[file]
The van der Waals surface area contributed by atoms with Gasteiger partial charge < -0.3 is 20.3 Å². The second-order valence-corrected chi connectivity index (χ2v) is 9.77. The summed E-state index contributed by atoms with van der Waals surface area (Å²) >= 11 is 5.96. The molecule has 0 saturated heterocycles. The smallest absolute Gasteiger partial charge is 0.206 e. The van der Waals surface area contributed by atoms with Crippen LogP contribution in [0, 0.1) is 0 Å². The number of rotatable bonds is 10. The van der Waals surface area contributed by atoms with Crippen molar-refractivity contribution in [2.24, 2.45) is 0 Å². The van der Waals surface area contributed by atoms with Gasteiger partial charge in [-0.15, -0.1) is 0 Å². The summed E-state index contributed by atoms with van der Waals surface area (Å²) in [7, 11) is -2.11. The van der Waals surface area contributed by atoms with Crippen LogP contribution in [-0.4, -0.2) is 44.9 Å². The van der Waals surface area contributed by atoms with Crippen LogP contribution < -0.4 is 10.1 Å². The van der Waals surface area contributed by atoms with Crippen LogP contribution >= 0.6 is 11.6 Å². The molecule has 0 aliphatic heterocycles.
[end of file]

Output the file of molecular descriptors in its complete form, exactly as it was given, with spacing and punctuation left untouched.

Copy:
The van der Waals surface area contributed by atoms with Gasteiger partial charge < -0.3 is 20.3 Å². The second-order valence-corrected chi connectivity index (χ2v) is 9.77. The summed E-state index contributed by atoms with van der Waals surface area (Å²) >= 11 is 5.96. The molecule has 0 saturated heterocycles. The smallest absolute Gasteiger partial charge is 0.206 e. The van der Waals surface area contributed by atoms with Crippen LogP contribution in [0, 0.1) is 0 Å². The number of rotatable bonds is 10. The van der Waals surface area contributed by atoms with Crippen molar-refractivity contribution in [2.24, 2.45) is 0 Å². The van der Waals surface area contributed by atoms with Gasteiger partial charge in [-0.15, -0.1) is 0 Å². The summed E-state index contributed by atoms with van der Waals surface area (Å²) in [7, 11) is -2.11. The van der Waals surface area contributed by atoms with Crippen LogP contribution in [-0.4, -0.2) is 44.9 Å². The van der Waals surface area contributed by atoms with Crippen LogP contribution < -0.4 is 10.1 Å². The van der Waals surface area contributed by atoms with Crippen LogP contribution >= 0.6 is 11.6 Å². The molecule has 0 aliphatic heterocycles.